Adjective: remaining after the greater part has gone
“’Bricolage,’ more than anything else, is the term I would use to best describe my poetry.” Mark Young
Mark Young is an internationally-recognized writer—creator of vispo and text-based poetry. He also is editor of the journal, Otoliths, publishing experimental literature and innovative visual art. A New Zealander living in Australia, Young is author of scores of books, and his former blog, devoted to the Surrealist painter, René Magritte, was widely read. His new book, Residual sonnets, has been described as “experimental, stochastic poetry” in which Young uses a search engine in an iterative process for sculpting the sonnets—words chosen, primarily, from remaining pages left over from Google searches upon which earlier texts were composed. On page 100 of the present volume, the poet describes his method in greater detail; however, it is important to understand that Young’s method entails procedures based, both, upon chance, as well asintentionality. Furthermore, one notes that the poet’s approach depends upon “found” material afforded by the results of his online searches. Residual sonnets is a hybrid prose experiment whose sonnets comprise collages of found elements.
Sometimes, different art forms converge—or, seem to. At least that is what I perceived when reading this new book of semi-artificially-generated sonnets that share several features in common with the, primarily literary, Parisian faction of Dadaism [~1918-1922] and its successor, Surrealism. In particular, these traits comprise collage, renunciation of tradition, reliance upon subconscious processes, indeterminacy, ahistorical components, and liberation from artistic models. The sonnet, “the bondage of the soil” (p 55), exemplifies these features, thus:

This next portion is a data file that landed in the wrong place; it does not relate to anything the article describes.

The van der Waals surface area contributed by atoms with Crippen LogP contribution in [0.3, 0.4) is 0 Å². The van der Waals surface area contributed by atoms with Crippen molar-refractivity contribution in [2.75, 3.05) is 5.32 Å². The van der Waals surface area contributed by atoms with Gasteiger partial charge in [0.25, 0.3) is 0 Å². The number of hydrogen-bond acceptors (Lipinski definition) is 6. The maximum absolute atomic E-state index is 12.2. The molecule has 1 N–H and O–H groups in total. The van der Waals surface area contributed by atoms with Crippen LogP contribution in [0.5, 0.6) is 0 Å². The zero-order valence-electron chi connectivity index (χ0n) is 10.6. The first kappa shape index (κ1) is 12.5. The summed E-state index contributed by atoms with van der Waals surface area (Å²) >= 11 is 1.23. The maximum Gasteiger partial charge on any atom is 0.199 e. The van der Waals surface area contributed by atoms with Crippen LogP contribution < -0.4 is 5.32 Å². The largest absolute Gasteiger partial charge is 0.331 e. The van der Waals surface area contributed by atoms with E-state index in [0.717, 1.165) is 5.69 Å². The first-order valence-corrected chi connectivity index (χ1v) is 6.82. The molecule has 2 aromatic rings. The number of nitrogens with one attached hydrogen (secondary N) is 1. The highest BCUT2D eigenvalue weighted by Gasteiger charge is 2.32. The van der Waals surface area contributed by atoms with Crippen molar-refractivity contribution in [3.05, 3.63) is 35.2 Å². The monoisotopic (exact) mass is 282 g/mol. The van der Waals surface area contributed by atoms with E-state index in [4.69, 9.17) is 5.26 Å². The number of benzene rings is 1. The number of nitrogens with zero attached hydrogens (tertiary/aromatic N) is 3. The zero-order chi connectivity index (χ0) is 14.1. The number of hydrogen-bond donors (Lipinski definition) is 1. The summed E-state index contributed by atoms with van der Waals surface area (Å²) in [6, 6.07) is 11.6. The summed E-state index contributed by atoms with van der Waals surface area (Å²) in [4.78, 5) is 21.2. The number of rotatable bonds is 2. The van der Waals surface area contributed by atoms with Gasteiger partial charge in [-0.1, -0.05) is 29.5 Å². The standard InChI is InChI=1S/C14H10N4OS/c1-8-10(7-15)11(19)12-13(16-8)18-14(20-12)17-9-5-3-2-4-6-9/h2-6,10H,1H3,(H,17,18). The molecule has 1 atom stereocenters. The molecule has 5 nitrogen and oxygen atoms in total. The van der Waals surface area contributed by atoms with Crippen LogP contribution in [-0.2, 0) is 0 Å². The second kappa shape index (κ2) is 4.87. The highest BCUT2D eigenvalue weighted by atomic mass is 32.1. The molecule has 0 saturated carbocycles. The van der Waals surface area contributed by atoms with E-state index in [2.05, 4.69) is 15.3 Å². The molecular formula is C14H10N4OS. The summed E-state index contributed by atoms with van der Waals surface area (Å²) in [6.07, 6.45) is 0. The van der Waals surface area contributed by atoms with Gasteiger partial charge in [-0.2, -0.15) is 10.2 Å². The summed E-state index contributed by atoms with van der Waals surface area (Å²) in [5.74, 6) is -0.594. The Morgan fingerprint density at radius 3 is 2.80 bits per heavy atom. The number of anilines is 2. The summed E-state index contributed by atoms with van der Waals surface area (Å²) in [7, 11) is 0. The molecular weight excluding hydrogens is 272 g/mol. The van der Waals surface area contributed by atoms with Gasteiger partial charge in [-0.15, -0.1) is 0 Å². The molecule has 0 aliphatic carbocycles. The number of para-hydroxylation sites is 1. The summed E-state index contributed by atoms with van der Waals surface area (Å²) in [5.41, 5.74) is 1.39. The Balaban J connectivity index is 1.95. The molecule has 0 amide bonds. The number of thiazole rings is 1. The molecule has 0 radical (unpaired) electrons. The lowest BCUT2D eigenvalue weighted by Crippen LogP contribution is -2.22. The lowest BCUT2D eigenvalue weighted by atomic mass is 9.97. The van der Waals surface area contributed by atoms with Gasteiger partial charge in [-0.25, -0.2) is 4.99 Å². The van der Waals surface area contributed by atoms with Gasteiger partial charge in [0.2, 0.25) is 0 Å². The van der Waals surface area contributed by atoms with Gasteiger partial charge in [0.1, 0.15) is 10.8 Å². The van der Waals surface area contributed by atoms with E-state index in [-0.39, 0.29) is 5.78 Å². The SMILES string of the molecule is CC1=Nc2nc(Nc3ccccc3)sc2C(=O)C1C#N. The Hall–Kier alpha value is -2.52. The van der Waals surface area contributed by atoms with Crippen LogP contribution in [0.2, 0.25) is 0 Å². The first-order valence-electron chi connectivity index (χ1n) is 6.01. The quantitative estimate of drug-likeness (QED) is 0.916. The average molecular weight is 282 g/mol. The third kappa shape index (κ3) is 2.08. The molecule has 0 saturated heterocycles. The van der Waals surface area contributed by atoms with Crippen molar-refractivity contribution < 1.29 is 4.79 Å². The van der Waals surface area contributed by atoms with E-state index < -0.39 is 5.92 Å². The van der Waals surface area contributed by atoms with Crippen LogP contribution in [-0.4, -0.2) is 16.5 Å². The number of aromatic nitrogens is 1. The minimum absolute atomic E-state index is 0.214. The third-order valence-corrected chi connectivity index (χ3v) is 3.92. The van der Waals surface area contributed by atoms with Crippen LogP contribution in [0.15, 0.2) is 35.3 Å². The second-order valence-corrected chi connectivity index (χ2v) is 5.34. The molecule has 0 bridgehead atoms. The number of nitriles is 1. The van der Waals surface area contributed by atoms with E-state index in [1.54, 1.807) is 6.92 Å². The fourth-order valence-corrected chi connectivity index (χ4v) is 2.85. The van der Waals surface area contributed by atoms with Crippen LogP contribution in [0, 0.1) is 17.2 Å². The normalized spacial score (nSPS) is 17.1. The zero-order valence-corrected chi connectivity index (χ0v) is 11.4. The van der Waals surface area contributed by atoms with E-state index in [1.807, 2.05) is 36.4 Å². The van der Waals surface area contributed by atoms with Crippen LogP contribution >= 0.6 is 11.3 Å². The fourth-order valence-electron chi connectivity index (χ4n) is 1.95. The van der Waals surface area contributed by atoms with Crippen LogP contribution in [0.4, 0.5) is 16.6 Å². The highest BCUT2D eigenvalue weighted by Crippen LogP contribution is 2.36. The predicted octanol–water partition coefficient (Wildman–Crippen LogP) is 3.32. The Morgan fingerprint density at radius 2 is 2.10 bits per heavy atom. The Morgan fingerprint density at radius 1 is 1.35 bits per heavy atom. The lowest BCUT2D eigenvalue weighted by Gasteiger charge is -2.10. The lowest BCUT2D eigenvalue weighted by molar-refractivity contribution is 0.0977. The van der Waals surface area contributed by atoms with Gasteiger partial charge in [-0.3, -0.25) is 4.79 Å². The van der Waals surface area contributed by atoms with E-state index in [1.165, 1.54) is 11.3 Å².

“The most unheard of thing is that
her new band will be fronted by
the one & only alchemist linked
to the domains of synonymy,
polysemy, & cross-linguistic
semantics. Least-squares esti-
mation makes a big difference
when those Latin dances involved
in more mathematical areas like
image processing & weapon traject-
ory calculations are all dressed up
& chasing the circus trucks as if
they had some sort of deep meta-
physical connection with reality.”
In addition to his blog, several of Young’s prior works belie his interest in Surrealism, and he is aware that his writings reflect Dadaist characteristics as well. I asked the author how he became interested in these movements, and, via e-mail, he informed me that he “came across Giorgio de Chirico & Magritte’s paintings almost sixty years ago—de Chirico first, I think. Plus, the movies of [Luis] Buñuel which I first saw even earlier.” Young went on to say that he was first exposed to Surrealist journals while in high school at an “incredible secondhand bookshop in Wellington, New Zealand, across the road from the stop where I caught a bus.” There, he came across “collections of poetry by Paul Eluard & [Guillaume] Apollinaire & [Tristan] Tzara, & the novels Nadja by [André] Breton & Hebdomeros by de Chirico, none yet available in English. I spent long nights translating them, loving what I found, & trying to write poetry in French at about the same time I started writing it in English. I published translations of Eluard & Robert Desnos & Apollinaire in those early years.”